SCOTUSblog reports a disappointing development: the United States of America, through Obama Administration's Solicitor General, is arguing that law enforcement should be allowed to question suspects even after they have had lawyers appointed for them. As SCOTUSblog explains:
"The U.S. Solicitor General, speaking for the federal government, urged the Supreme Court on Tuesday to overrule its 1986 decision in Michigan v. Jackson. Seeking to assure that the right to counsel is not lost during police interrogation, the Court ruled in Jackson that, once an accused has claimed that right in court, any waiver of that right during police questioning would not be valid unless the individual initiated communication with the officers."
The Government's amicus brief was filed in the case of Montejo v. Louisiana (07-1529), which was argued last January. The Supreme Court, in an unusual move, asked for supplemental briefing on whether Jackson should be overruled. The Obama Administration said it should, explaining:
“Although the Sixth Amendment affords criminal defendants a right to counsel at certain critical pre-trial stages, the Amendment should not prevent a criminal defendant from waiving that right and answering questions from police following assertion of that right at arraignment. Jackson serves no real purpose and fits poorly with this Court’s recent precedent; although the decision only occasionally prevents federal prosecutors from obtaining appropriate convictions, even that cost outweighs the decision’s meager benefits.”
The answer to this argument was put rather well by Justice Souter and four other members of the Court just last Monday. In Corley v. United States, the Court refused to overrule another longstanding rule -- the exclusion of confessions taken when the suspect has been detained for an unreasonable amount of time without being taken to Court for an initial appearance. [Note: this is called the McNabb-Mallory rule]. The Court's majority opinion, written by Justice Souter, said:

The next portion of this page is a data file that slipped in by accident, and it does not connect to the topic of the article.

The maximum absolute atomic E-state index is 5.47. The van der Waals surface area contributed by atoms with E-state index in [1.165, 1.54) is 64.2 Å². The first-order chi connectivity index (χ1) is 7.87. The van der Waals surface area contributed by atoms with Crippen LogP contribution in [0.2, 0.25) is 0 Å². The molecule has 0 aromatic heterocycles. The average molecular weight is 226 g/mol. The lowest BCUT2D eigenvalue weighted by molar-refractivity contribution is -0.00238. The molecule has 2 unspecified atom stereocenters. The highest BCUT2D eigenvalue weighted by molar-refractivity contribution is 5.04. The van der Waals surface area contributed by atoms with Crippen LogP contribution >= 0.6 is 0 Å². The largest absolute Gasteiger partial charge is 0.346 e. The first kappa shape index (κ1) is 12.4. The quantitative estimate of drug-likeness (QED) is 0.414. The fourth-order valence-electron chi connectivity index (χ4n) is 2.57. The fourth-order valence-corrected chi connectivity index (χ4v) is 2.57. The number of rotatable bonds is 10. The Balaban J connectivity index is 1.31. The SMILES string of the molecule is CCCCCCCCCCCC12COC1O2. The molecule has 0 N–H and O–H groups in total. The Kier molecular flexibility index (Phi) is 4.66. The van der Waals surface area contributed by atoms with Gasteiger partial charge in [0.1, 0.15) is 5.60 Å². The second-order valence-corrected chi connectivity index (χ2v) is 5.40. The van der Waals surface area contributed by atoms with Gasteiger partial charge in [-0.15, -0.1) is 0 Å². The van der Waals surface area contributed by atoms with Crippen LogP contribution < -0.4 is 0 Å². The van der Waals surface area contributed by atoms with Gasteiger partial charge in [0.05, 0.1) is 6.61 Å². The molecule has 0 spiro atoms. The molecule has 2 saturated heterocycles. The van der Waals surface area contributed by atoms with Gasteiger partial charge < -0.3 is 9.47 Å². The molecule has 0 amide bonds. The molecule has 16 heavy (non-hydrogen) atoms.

"In a world without McNabb-Mallory, federal agents would be free to question suspects for extended periods before bringing them out in the open, and we have always known what custodial secrecy leads to. No one with any smattering of the history of 20th-century dictatorships needs a lecture on the subject, and we understand the need even within our own system to take care against going too far. Custodial police interrogation, by its very nature, isolates and pressures the individual, and there is mounting empirical evidence that these pressures can induce a frighteningly high percentage of people to confess to crimes they never committed, see, e.g., Drizin & Leo, The Problem of False Confessions in the Post-DNA World, 82 N. C. L. Rev. 891, 906-907 (2004). "
Justice Frankfurter's point in McNabb is as fresh as ever: "The history of liberty has largely been the history of observance of procedural safeguards."
Thanks, Justice Souter. In real life, unlike Law & Order, law enforcement can not be sure they have the right suspect. Letting them question someone in custody after they already have a lawyer -- which violates the whole raison d'etre of the right to counsel -- leads all too often to the conviction of the innocent.
This is a very distressing sign that it's "business as usual" at the Obama Justice Department -- that it's more important to show solidarity with prosecutors than it is to seek justice. What a shame.